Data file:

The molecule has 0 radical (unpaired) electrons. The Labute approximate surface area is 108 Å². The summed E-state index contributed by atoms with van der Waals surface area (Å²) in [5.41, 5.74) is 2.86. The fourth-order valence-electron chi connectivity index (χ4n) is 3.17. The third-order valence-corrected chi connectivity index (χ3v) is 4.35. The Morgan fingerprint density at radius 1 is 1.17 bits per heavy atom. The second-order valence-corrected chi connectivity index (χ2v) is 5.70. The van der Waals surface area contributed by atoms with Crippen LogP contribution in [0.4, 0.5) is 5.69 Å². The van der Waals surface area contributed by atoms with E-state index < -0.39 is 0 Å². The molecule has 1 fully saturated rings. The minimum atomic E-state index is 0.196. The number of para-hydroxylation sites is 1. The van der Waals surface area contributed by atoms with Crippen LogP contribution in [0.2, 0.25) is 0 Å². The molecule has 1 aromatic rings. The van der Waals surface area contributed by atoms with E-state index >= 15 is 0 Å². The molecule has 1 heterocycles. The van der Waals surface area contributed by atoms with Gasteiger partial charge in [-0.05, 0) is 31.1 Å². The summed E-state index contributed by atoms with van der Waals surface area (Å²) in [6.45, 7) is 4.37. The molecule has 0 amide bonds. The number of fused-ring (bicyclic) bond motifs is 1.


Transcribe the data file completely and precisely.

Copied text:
The molecule has 0 radical (unpaired) electrons. The Labute approximate surface area is 108 Å². The summed E-state index contributed by atoms with van der Waals surface area (Å²) in [5.41, 5.74) is 2.86. The fourth-order valence-electron chi connectivity index (χ4n) is 3.17. The third-order valence-corrected chi connectivity index (χ3v) is 4.35. The Morgan fingerprint density at radius 1 is 1.17 bits per heavy atom. The second-order valence-corrected chi connectivity index (χ2v) is 5.70. The van der Waals surface area contributed by atoms with Crippen LogP contribution in [0.4, 0.5) is 5.69 Å². The van der Waals surface area contributed by atoms with E-state index < -0.39 is 0 Å². The molecule has 1 fully saturated rings. The minimum atomic E-state index is 0.196. The number of para-hydroxylation sites is 1. The van der Waals surface area contributed by atoms with Crippen LogP contribution in [0.2, 0.25) is 0 Å². The molecule has 1 aromatic rings. The van der Waals surface area contributed by atoms with E-state index >= 15 is 0 Å². The molecule has 1 heterocycles. The van der Waals surface area contributed by atoms with Gasteiger partial charge in [-0.05, 0) is 31.1 Å². The summed E-state index contributed by atoms with van der Waals surface area (Å²) in [6.45, 7) is 4.37. The molecule has 0 amide bonds. The number of fused-ring (bicyclic) bond motifs is 1.